SoQL Join Examples

This article includes an overview of SOQL join limitations along with examples of inner joins, left joins, right joins, full joins, and self-joins. The SoQL query editor and its join capability are only available on the Enterprise Data Platform.

The Limitations

In SoQL there are some limitations that are a little different from SQL. Here is a list of the current known limitations:

  • You can not do nested queries
  • You can join point columns however they will not remain geocoded
  • You can not join on SoQL created columns ie columns that you created from a SoQL view

NOTE: this is not an exhaustive list, there may be limitations that are not listed here. If you have any questions please reach out at socrata-support@tylertech.com 

Datasets used in this document

This article uses the same datasets as the shown W3Schools examples. Here they are:

Dataset 1:

mceclip0.png

Dataset 2:

mceclip1.png

The Joins

Using the SoQL Query Editor you can Join two datasets together to use their data in the same table. These are the same type of joins as SQL Joins but with a slightly different syntax, so if you need an overview of the concepts of joins you can view them here.

In Data & Insights, you can create an inner join, left join, right join, full join, or self join. 

Inner Join

SQL Doc This type of join will omit information that does not match your join case. 

Table

mceclip2.png

Query 

SELECT 
orderid,
customerid,
orderdate,
@cust.id,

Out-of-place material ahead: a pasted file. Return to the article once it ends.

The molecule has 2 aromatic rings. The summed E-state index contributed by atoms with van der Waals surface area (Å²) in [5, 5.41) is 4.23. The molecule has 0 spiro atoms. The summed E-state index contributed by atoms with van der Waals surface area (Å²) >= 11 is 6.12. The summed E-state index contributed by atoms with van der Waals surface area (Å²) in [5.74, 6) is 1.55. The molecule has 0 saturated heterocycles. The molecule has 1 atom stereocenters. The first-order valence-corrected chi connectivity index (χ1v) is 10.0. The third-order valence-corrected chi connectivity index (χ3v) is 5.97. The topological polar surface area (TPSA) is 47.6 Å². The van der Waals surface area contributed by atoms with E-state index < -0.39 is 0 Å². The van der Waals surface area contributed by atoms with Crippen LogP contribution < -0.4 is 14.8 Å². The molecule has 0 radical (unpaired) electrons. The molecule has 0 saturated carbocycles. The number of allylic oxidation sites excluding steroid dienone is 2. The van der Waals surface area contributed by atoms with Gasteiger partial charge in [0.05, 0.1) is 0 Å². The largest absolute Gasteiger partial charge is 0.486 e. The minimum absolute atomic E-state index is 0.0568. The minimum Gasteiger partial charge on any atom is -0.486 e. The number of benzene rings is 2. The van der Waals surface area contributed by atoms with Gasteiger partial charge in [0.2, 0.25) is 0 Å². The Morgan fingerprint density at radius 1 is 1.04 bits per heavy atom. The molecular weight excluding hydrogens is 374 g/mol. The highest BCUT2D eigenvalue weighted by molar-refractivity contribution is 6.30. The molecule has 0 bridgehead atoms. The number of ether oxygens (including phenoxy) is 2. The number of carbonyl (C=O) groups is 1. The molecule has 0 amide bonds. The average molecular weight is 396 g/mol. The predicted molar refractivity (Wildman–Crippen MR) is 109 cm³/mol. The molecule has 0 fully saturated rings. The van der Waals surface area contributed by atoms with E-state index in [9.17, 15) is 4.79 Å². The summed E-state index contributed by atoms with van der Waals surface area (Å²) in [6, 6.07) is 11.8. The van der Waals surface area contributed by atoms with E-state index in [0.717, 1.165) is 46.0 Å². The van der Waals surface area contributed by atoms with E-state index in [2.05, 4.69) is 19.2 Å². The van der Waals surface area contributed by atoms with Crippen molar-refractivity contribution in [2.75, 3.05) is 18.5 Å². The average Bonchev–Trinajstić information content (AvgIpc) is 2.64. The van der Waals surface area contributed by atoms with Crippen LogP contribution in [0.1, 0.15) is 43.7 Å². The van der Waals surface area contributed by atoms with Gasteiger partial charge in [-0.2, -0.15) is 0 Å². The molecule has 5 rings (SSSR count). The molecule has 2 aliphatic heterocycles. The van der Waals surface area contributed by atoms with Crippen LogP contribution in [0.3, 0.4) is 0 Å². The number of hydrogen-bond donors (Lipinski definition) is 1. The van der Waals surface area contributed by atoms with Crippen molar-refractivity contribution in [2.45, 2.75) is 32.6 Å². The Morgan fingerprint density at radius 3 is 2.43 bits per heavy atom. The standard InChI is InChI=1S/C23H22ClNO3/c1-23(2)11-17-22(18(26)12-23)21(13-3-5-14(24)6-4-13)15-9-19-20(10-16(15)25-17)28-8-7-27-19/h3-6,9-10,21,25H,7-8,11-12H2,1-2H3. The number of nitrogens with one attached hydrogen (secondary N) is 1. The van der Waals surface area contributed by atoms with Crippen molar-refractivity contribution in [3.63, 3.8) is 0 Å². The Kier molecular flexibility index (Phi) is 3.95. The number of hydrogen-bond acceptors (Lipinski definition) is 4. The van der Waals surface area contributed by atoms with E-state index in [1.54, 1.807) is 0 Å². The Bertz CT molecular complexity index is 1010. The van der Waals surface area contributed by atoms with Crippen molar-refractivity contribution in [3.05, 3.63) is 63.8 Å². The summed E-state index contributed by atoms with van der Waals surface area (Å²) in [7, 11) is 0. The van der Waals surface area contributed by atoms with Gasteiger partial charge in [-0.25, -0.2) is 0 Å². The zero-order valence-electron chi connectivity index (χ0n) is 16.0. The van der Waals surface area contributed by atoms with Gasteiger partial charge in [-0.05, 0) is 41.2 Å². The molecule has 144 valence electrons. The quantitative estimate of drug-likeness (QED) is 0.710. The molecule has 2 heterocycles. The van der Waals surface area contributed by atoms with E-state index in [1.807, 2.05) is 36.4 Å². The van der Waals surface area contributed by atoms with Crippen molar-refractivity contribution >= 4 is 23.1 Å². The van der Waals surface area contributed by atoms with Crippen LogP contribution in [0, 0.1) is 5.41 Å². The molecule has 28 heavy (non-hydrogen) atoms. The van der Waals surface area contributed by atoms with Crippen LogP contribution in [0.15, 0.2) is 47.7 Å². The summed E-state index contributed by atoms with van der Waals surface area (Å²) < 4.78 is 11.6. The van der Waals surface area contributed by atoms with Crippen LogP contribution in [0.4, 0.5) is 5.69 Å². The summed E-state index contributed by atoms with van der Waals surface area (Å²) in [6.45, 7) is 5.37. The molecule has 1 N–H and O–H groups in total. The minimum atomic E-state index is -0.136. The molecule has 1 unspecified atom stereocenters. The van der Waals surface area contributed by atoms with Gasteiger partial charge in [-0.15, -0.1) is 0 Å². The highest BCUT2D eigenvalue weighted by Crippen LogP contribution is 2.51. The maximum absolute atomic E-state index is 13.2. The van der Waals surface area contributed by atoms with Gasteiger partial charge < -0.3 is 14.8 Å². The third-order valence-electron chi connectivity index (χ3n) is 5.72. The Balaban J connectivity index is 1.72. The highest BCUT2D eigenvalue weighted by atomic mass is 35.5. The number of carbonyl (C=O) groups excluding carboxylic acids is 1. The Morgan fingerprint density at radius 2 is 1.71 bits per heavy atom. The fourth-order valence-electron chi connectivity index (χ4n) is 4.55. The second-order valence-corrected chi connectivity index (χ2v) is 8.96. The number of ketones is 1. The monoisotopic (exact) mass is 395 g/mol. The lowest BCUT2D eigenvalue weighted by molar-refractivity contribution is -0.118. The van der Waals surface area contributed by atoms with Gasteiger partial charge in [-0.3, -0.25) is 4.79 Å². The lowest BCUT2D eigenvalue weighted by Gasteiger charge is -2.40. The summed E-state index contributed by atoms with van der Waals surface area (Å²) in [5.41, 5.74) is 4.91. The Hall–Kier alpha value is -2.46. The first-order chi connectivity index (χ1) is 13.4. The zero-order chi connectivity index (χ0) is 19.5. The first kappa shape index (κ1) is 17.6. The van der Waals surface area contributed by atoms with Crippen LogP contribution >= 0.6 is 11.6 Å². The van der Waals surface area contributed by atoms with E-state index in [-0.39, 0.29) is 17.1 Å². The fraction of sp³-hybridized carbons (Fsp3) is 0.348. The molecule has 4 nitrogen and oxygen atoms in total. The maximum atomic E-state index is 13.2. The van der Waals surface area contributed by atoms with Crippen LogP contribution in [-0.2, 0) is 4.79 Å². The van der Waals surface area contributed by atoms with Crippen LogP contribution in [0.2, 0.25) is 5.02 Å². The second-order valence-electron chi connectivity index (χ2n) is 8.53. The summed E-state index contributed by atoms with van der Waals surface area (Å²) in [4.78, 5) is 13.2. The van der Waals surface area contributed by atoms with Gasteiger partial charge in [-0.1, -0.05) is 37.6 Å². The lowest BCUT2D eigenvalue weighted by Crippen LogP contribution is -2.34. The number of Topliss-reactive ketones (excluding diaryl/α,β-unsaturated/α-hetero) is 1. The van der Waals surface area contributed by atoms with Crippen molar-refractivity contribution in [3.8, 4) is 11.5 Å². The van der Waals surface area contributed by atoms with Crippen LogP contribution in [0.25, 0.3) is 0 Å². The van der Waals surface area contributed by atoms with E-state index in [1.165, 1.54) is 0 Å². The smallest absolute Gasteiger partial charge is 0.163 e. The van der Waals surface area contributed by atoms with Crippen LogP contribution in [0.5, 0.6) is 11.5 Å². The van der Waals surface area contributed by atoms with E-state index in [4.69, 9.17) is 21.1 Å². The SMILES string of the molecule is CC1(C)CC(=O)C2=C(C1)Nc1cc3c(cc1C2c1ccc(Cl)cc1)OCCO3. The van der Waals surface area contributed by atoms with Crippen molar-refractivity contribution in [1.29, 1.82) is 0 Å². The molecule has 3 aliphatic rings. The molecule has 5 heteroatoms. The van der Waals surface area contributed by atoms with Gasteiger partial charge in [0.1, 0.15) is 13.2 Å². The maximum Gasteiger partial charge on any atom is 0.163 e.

@cust.customername,
@cust.contactname,
@cust.address,
@cust.city,
@cust.postalcode,
@cust.country
JOIN @x3in-h3hj as cust ON @cust.id = customerid

Left Join

SQL Doc This type of join will pull in all records from the left side of the join condition but only records from the right that have a match. 

Table

mceclip3.png

Query

SELECT 
orderid,
customerid,
orderdate,
@cust.id,
@cust.customername,
@cust.contactname,
@cust.address,
@cust.city,
@cust.postalcode,
@cust.country
LEFT OUTER JOIN @x3in-h3hj as cust ON @cust.id = customerid

Right Join

SQL Doc This type of join will pull in all records from the right side of the join condition but only records from the left that have a match. 

Table

mceclip4.png

Query

SELECT 
orderid,
customerid,
orderdate,
@cust.id,
@cust.customername,
@cust.contactname,
@cust.address,
@cust.city,
@cust.postalcode,
@cust.country
RIGHT OUTER JOIN @x3in-h3hj as cust ON @cust.id = customerid

Full Join

SQL Doc This Join will pull all records from both tables. It will put records with matches on the same line.

Table 

mceclip5.png

Query

SELECT 
orderid,
customerid,
orderdate,
@cust.id,
@cust.customername,
@cust.contactname,
@cust.address,
@cust.city,
@cust.postalcode,
@cust.country
FULL OUTER JOIN @x3in-h3hj as cust ON @cust.id = customerid

Self Join

SQL Doc This Join will allow you to join a dataset with itself. It will behave like an inner join.

Table

mceclip6.png

Query

SELECT 
id,
customername,
contactname,
address,
city,
postalcode,
country,
@self.id as self_id,
@self.customername as self_customername,
@self.contactname as selfcontactname,
@self.address as selfaddress,
@self.city as self_city,
@self.postalcode as self_postalcode,
@self.country as selfcountry
JOIN @x3in-h3hj as self on @self.city = city and @self.customername != customername
Was this article helpful?
0 out of 0 found this helpful
Have more questions? Submit a request

Comments

0 comments

Article is closed for comments.